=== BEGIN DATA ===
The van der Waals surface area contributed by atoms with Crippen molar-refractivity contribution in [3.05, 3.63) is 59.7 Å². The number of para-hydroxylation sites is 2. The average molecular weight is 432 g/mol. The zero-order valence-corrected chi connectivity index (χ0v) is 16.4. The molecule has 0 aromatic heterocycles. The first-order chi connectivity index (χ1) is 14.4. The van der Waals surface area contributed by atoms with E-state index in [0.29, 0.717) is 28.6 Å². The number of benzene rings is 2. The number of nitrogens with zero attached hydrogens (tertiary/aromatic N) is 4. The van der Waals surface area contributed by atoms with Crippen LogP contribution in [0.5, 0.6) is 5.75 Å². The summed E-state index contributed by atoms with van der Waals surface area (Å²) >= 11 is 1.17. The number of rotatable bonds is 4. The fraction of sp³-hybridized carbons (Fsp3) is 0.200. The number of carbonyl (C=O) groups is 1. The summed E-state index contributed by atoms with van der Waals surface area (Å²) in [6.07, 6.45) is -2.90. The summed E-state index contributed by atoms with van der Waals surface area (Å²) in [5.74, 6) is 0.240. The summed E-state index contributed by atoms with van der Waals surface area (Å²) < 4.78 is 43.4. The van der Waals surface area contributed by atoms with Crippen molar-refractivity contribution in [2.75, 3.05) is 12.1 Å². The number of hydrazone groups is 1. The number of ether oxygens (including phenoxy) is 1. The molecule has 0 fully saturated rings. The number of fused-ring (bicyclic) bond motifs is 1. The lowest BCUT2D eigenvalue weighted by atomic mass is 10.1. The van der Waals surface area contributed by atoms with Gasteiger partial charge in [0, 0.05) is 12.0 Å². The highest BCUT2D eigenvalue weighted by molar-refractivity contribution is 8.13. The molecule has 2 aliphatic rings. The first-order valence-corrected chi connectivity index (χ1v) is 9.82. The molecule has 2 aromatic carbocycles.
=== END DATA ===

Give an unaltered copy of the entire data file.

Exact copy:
The van der Waals surface area contributed by atoms with Crippen molar-refractivity contribution in [3.05, 3.63) is 59.7 Å². The number of para-hydroxylation sites is 2. The average molecular weight is 432 g/mol. The zero-order valence-corrected chi connectivity index (χ0v) is 16.4. The molecule has 0 aromatic heterocycles. The first-order chi connectivity index (χ1) is 14.4. The van der Waals surface area contributed by atoms with E-state index in [0.29, 0.717) is 28.6 Å². The number of benzene rings is 2. The number of nitrogens with zero attached hydrogens (tertiary/aromatic N) is 4. The van der Waals surface area contributed by atoms with Crippen LogP contribution in [0.5, 0.6) is 5.75 Å². The summed E-state index contributed by atoms with van der Waals surface area (Å²) >= 11 is 1.17. The number of rotatable bonds is 4. The fraction of sp³-hybridized carbons (Fsp3) is 0.200. The number of carbonyl (C=O) groups is 1. The summed E-state index contributed by atoms with van der Waals surface area (Å²) in [6.07, 6.45) is -2.90. The summed E-state index contributed by atoms with van der Waals surface area (Å²) in [5.74, 6) is 0.240. The summed E-state index contributed by atoms with van der Waals surface area (Å²) < 4.78 is 43.4. The van der Waals surface area contributed by atoms with Crippen molar-refractivity contribution in [2.75, 3.05) is 12.1 Å². The number of hydrazone groups is 1. The number of ether oxygens (including phenoxy) is 1. The molecule has 0 fully saturated rings. The number of fused-ring (bicyclic) bond motifs is 1. The lowest BCUT2D eigenvalue weighted by atomic mass is 10.1. The van der Waals surface area contributed by atoms with Gasteiger partial charge in [0, 0.05) is 12.0 Å². The highest BCUT2D eigenvalue weighted by molar-refractivity contribution is 8.13. The molecule has 2 aliphatic rings. The first-order valence-corrected chi connectivity index (χ1v) is 9.82. The molecule has 2 aromatic carbocycles.